Our Directors

William J. S Boyle (1987 – 1988)

Allan MacKay (1989 – 1991)

Steven Pozel (1992 – 1997)

Marc Mayer (1998 – 2001)

Wayne Baerwaldt (2002 – 2004)

Gregory Burke (2005 – 2011)

Gaëtane Verna (2012 – 2022)

Carolyn Vesely (Interim Director: 2022 - present)

Board of Governance

The gallery is currently governed by an interim board of 15 Directors. An interim board was put into place to help support The Power Plant while it transitions to a new independent board that will represent a breadth of experience and diversity. Each interim director is a recognized professional in their individual field and shares a commitment to equity, excellence, contemporary art and community engagement.

The interim Board is prioritizing its attention to governance and leadership, human resources and fiscal strength while continuing to advance the mission of the gallery as a leading public contemporary art gallery. The interim board is actively recruiting new board members who will guide the gallery to a sustainable future informed by The Power Plant’s legacy and long history.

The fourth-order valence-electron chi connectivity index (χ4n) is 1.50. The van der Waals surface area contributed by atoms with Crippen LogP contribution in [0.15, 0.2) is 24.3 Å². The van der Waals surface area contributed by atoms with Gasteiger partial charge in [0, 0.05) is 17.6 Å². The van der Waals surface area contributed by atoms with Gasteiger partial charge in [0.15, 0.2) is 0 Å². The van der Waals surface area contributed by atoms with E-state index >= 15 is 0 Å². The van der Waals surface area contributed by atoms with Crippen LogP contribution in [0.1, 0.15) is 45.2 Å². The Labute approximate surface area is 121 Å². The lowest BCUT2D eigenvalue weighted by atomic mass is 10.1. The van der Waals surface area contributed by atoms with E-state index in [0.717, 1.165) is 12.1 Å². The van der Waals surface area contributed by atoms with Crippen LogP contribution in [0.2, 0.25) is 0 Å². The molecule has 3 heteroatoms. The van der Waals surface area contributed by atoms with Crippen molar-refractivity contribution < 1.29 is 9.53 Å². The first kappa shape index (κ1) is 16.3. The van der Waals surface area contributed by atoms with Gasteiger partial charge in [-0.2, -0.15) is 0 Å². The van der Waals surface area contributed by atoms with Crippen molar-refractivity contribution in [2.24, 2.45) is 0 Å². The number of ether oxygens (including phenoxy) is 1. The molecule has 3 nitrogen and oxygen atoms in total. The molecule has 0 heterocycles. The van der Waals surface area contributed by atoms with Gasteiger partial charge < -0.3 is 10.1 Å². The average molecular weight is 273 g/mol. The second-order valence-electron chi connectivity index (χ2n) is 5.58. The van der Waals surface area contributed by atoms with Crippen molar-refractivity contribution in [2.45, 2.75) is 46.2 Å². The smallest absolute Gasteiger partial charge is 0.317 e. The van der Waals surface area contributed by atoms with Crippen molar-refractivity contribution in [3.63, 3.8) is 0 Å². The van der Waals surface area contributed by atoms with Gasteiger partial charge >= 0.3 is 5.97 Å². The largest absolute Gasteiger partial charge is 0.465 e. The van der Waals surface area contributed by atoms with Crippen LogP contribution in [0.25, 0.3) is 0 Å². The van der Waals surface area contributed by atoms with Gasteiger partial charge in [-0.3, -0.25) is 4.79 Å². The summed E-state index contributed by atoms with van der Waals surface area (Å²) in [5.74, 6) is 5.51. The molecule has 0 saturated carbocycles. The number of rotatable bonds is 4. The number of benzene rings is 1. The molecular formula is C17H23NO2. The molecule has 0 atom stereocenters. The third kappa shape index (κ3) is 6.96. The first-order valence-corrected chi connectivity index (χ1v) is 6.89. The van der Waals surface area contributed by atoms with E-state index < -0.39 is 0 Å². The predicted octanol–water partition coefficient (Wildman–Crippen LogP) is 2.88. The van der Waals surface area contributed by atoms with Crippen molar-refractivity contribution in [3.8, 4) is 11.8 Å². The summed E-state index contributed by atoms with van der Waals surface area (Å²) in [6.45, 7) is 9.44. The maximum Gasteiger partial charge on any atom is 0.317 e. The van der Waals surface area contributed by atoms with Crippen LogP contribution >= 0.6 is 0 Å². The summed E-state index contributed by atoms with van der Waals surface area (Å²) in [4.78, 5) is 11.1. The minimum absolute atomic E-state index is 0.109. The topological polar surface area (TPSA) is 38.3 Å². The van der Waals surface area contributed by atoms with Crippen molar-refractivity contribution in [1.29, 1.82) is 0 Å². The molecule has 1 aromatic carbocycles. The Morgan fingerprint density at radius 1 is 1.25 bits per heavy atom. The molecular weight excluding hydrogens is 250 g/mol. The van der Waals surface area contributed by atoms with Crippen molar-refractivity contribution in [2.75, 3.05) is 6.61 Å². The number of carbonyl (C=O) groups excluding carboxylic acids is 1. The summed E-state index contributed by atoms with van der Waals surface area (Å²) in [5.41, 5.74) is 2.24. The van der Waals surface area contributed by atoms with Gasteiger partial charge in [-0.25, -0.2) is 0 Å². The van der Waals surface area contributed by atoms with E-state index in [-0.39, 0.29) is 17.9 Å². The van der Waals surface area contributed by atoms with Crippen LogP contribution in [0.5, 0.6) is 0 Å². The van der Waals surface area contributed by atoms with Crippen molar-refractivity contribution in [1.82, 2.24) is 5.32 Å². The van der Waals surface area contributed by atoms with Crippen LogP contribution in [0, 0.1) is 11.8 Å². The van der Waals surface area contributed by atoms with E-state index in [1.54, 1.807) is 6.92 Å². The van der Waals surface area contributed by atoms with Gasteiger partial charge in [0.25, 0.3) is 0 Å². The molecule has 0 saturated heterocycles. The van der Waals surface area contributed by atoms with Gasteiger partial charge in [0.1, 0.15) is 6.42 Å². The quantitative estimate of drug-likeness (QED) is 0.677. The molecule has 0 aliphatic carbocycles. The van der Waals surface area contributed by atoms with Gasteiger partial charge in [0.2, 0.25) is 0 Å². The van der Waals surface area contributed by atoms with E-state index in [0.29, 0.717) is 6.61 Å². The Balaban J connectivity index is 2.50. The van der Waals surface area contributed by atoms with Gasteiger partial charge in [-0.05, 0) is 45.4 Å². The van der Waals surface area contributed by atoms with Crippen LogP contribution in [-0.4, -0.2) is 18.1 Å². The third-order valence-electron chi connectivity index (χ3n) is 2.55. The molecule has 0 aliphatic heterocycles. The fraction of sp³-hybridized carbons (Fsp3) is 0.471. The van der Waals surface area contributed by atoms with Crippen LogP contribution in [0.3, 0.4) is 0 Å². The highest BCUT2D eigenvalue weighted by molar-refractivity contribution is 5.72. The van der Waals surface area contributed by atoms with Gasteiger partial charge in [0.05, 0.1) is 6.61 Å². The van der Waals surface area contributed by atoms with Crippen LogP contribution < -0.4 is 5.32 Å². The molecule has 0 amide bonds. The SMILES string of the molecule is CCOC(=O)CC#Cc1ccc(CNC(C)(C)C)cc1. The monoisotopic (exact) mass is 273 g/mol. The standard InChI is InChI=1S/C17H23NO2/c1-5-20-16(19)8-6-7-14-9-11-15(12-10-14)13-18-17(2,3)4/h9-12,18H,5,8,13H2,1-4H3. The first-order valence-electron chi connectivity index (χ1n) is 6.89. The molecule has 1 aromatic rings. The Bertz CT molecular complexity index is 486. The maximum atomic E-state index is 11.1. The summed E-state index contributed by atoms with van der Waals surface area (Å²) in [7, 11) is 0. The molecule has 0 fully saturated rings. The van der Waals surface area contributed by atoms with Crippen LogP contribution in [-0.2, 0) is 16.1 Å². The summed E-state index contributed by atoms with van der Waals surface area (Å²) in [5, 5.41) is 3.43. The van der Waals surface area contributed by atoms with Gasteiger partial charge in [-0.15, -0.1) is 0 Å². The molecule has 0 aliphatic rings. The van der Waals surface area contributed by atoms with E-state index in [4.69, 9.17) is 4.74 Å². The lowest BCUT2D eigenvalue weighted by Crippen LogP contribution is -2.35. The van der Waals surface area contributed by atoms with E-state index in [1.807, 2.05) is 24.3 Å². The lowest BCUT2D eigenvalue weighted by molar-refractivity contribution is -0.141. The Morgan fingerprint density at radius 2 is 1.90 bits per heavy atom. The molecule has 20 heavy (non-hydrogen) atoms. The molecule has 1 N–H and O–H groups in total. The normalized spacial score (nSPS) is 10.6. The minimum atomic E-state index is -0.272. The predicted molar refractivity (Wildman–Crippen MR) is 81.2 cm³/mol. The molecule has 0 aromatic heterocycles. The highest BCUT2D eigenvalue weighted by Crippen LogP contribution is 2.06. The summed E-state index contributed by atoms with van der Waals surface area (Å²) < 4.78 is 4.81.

Recruitment is presently focused on selecting a new Board Chair, expected to be appointed by the spring of 2023, and a complete board of directors that captures the institution’s commitment to diversity and innovation, expected to be in place by the summer of 2023.


Tenio Evangelista, Government Relations

Tanya Bowes, Governance

Charlie Angelakos, Fundraising

Marah Braye, Corporate Oversight and Contemporary Art

Susan Chisholm, Human Relations

David Collenette, Government Relations

Giancarlo Drennan, Government Relations

Martin Kenneally, Operations

Alison King, Vice President Public Relations

Daniel Leslie, Treasurer Finance

Mrinalini Menon, Marketing

Iris Nemani, Creative and Performing Arts and Programming

Tim Robertson, Digital Strategy

Jeff Tate, Marketing

Andy Wnek, Finance